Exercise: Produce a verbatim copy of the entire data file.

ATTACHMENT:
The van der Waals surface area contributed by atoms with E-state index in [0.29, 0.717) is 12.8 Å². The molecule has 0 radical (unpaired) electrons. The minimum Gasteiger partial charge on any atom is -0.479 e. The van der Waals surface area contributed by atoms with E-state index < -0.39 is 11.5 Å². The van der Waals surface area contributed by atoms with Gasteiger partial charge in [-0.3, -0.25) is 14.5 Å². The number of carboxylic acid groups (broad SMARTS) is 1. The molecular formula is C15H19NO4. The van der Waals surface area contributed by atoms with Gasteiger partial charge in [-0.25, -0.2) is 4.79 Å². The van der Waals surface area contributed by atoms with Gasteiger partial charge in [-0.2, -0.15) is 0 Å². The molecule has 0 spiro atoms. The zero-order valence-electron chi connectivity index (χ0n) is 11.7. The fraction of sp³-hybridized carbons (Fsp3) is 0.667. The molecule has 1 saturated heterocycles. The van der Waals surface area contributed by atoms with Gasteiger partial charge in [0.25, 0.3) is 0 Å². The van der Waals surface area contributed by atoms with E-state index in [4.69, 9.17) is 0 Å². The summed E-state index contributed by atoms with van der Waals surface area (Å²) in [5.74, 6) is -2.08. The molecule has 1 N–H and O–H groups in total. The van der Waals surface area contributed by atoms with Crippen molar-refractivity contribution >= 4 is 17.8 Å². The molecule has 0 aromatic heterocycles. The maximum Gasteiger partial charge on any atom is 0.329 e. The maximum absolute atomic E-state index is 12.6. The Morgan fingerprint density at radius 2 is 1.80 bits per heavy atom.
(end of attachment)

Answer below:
The van der Waals surface area contributed by atoms with E-state index in [0.29, 0.717) is 12.8 Å². The molecule has 0 radical (unpaired) electrons. The minimum Gasteiger partial charge on any atom is -0.479 e. The van der Waals surface area contributed by atoms with E-state index < -0.39 is 11.5 Å². The van der Waals surface area contributed by atoms with Gasteiger partial charge in [-0.3, -0.25) is 14.5 Å². The number of carboxylic acid groups (broad SMARTS) is 1. The molecular formula is C15H19NO4. The van der Waals surface area contributed by atoms with Gasteiger partial charge in [-0.25, -0.2) is 4.79 Å². The van der Waals surface area contributed by atoms with Gasteiger partial charge in [-0.2, -0.15) is 0 Å². The molecule has 0 spiro atoms. The zero-order valence-electron chi connectivity index (χ0n) is 11.7. The fraction of sp³-hybridized carbons (Fsp3) is 0.667. The molecule has 1 saturated heterocycles. The van der Waals surface area contributed by atoms with Gasteiger partial charge in [0.25, 0.3) is 0 Å². The van der Waals surface area contributed by atoms with E-state index in [4.69, 9.17) is 0 Å². The summed E-state index contributed by atoms with van der Waals surface area (Å²) in [5.74, 6) is -2.08. The molecule has 1 N–H and O–H groups in total. The van der Waals surface area contributed by atoms with Crippen molar-refractivity contribution >= 4 is 17.8 Å². The molecule has 0 aromatic heterocycles. The maximum Gasteiger partial charge on any atom is 0.329 e. The maximum absolute atomic E-state index is 12.6. The Morgan fingerprint density at radius 2 is 1.80 bits per heavy atom.